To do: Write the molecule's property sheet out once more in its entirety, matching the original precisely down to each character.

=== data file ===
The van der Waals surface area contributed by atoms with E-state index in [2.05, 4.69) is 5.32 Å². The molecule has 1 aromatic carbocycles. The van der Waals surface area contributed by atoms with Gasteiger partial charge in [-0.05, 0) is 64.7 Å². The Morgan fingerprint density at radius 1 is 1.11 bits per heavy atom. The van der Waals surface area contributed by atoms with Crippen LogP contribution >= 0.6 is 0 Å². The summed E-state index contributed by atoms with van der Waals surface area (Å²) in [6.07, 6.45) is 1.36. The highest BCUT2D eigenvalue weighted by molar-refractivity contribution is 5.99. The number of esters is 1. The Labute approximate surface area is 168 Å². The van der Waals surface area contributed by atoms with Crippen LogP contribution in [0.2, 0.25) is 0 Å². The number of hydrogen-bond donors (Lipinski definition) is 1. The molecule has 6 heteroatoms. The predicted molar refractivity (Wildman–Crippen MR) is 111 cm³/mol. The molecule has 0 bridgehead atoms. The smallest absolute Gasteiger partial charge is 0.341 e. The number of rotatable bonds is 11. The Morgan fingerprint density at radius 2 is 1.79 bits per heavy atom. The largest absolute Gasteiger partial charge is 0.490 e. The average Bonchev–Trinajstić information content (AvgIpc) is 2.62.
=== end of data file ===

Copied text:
The van der Waals surface area contributed by atoms with E-state index in [2.05, 4.69) is 5.32 Å². The molecule has 1 aromatic carbocycles. The van der Waals surface area contributed by atoms with Gasteiger partial charge in [-0.05, 0) is 64.7 Å². The Morgan fingerprint density at radius 1 is 1.11 bits per heavy atom. The van der Waals surface area contributed by atoms with Crippen LogP contribution >= 0.6 is 0 Å². The summed E-state index contributed by atoms with van der Waals surface area (Å²) in [6.07, 6.45) is 1.36. The highest BCUT2D eigenvalue weighted by molar-refractivity contribution is 5.99. The number of esters is 1. The Labute approximate surface area is 168 Å². The van der Waals surface area contributed by atoms with Crippen LogP contribution in [0.2, 0.25) is 0 Å². The number of hydrogen-bond donors (Lipinski definition) is 1. The molecule has 6 heteroatoms. The predicted molar refractivity (Wildman–Crippen MR) is 111 cm³/mol. The molecule has 0 bridgehead atoms. The smallest absolute Gasteiger partial charge is 0.341 e. The number of rotatable bonds is 11. The Morgan fingerprint density at radius 2 is 1.79 bits per heavy atom. The largest absolute Gasteiger partial charge is 0.490 e. The average Bonchev–Trinajstić information content (AvgIpc) is 2.62.